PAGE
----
Home > Flashcards > Print Preview
The flashcards below were created by user
on FreezingBlue Flashcards
. What would you like to do?
which is constant the follicular or luteal phase?
name 3 features that are unique to Grave's disease?
- pretibial myxoedema
- thyroid acropachy
name the 3 different types of sulphonylureas according to length of action
- short acting: tolbutamide
- medium acting: gliclazide
- long acting: glibenclamide, chlorpropamide
in GDM, what is the first line treatment and if that fails what is used and why?
- dietary adjustment
- then insulin. not oral hypoglycaemic in pregnancy
if pt presents with acute MI and glucose >8 what is the treatment?
iv insulin sliding scale
If a pregnant lady takes insulin but has poor glycaemic control and rarely tests herself, what should she be taking?
- one long and 3 short acting insulin injections
- reduces risk of maternal and fetal complications (as less high sugar levels)
if a patient with DM2 cannot achieve good control with diet and metformin and sulphonylurea and is obese, which new drug needs to be added?
if a patient with DM2 cannot achieve good control with diet and metformin and sulphonylurea and is not obese, which new drug needs to be added?
insulin once daily, long acting
what is the MOA of metformin?
- increases insulin SENSITIVITY
- maintains weight loss
name one advantage of metformin over sulphonylurea
low risk of hypoglycaemia :)
when should metformin be avoided or stopped?
- avoid in renal failure due to risk of MALA
- tissue hypoxia - MI, sepsis
- morning before GA
- contrast medium containing iodine
what is the MOA of sulphonylureas?
increase insulin SECRETION
what are the SE of sulphonylureas?
what is the MOA of thiazolidinediones? give e.g.
- increase insulin sensitivity
- eg pioglitazone, rosiglitazone
when are thiazolidinediones used?
- if metformin + sulphonylurea combo is problematic
- the thiazolidinediones replaces whichever is CI or not tolerated
what are the SE of thiazolidinediones?
- fluid retention so care in CCF
- hepatotoxicity - so LFT every 2 months for 1 yr
what is the MOA of acarbose, when use?
- decreases breakdown of starch to sugar by inhibiting alpha glucosidase
- so less glucose absorbed
- use: add on when obese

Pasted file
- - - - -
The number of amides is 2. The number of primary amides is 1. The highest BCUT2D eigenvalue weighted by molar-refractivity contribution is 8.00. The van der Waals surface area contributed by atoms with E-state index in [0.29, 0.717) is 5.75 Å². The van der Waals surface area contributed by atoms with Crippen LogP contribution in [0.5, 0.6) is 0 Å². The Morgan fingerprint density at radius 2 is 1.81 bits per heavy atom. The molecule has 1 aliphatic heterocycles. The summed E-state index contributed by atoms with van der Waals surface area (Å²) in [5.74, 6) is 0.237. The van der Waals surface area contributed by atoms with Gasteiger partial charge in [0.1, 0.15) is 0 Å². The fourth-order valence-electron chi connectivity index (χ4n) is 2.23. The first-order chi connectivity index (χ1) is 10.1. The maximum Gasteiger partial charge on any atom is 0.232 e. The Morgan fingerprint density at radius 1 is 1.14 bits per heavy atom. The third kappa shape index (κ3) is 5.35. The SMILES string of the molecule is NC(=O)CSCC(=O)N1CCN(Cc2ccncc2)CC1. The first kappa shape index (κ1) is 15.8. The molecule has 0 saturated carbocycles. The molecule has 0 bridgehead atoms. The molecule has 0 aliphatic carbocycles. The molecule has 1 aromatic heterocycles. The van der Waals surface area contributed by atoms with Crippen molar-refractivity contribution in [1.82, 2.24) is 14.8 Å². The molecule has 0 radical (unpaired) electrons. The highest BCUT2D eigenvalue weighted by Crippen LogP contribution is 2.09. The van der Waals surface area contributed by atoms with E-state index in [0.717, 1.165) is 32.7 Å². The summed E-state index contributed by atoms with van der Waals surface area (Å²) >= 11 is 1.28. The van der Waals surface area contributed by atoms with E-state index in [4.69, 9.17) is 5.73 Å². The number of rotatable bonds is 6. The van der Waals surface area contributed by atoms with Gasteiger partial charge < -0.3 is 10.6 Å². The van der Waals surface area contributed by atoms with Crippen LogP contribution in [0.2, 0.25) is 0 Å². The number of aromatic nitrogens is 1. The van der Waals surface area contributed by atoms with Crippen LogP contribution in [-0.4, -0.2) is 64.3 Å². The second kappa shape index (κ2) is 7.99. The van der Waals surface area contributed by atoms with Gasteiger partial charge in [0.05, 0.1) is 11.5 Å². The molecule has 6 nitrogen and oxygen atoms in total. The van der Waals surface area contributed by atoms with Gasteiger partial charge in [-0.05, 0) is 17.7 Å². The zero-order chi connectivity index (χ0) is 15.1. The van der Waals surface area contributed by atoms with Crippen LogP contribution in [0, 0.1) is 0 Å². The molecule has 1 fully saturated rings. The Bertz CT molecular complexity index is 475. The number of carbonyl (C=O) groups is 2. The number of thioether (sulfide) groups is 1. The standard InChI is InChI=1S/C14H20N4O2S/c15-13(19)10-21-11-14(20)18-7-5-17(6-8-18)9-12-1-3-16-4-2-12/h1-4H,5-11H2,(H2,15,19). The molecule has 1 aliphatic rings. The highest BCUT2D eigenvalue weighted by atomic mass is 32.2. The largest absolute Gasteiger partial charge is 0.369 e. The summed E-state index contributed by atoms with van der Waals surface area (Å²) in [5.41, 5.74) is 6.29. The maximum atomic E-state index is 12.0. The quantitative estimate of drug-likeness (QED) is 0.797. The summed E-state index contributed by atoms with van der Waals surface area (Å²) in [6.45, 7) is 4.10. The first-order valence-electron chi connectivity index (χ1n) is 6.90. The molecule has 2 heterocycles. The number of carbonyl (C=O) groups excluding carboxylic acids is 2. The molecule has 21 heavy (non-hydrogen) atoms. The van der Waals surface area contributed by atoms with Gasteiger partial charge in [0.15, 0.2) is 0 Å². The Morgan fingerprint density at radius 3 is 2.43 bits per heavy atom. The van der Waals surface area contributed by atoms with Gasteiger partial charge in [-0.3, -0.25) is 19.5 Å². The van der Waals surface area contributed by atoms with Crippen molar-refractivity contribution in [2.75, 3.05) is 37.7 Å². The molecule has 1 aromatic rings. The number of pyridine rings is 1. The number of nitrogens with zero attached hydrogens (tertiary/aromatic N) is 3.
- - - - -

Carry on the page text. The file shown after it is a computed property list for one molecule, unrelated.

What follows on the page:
what is the MOA of repaglinide?
stimulate insulin release
what are the precipitants of DKA?
- post surgery
- non compliance
- wrong insulin dose
what is the pathophysiology of DKA?
- lack of insulin leads to
- 1) ff. from adipose converted to ketone bodies which cause metabolic acidosis
- 2) high G into urine which takes water and solutes - creating osmotic diuresis, volume loss and so dehydration
what are the signs/symptoms of DKA?
- polyuria (due to osmotic diuresis)
- polydipsia (due to dehydration)
- lethargy (as lost so much G)
- Kussmaul's breathing
- 10% coma
- abdo pain
what would you find O/E of DKA?
- ketotic breath - fruity
- tachycardia and low BP
- inc RR
- cerebral oedema and headache
how is a diagnosis of DKA made? (4 things)
- raised blood G
- metabolic acidosis
- identify precipitant - blood cultures, MSU, CXR
what is the other cause of ketoacidosis?
what are the complications of DKA? (4)
- hypovolaemic shock
- hyperK+ as lack of insulin action to push K+ into cells
how is DKA treated?
- iv access
- iv soluble insulin by infusion pump titrated to plasma glucose (aim for 2-4mmol/l reduction per hour)
- insulin makes K enter cells so low in serum so K+ replacement titrated according to plasma K+
- but don't add K to 1st bag. check U&E firsts.
what things need to be monitored in DKA?
- cap glucose
- ABG - acidosis
- lab glucose
- Plasma osmolarity 2(Na+K) + urea + glucose
what is a serious complication of the treatment of DKA? how is this prevented?
- cerebral oedema
- prevent: limiting rate of fall of K+ and switch to 5% dextrose when glucose < 15mmol/l
what is the criteria of success for DKA?
- no ketonuria
- clinical recovery
Which thyroid tumours occur in iodine-rich areas of the gland?
what is the rule of 10s for phaeochromocytomas?
- 10% are malignant
- 10% are bilateral
- 10% are extra-adrenal
how do pts with phaeo present?
what % of HTN do phaeos account for?
what are the findings on examination of phaeo?
- dilated pupils
why should a beta blocker not be used alone in the treatment of phaeo?
- risk of unopposed alpha agonism - potentially refractory HTN
- always give alpha adreno blocker first then BB
- labetalol has combined alpha and beta block
which test is done to diagnose acromegaly?
- this should suppress GH release
- but in acromegaly GH fails to decrease
What would you like to do?
Home > Flashcards > Print Preview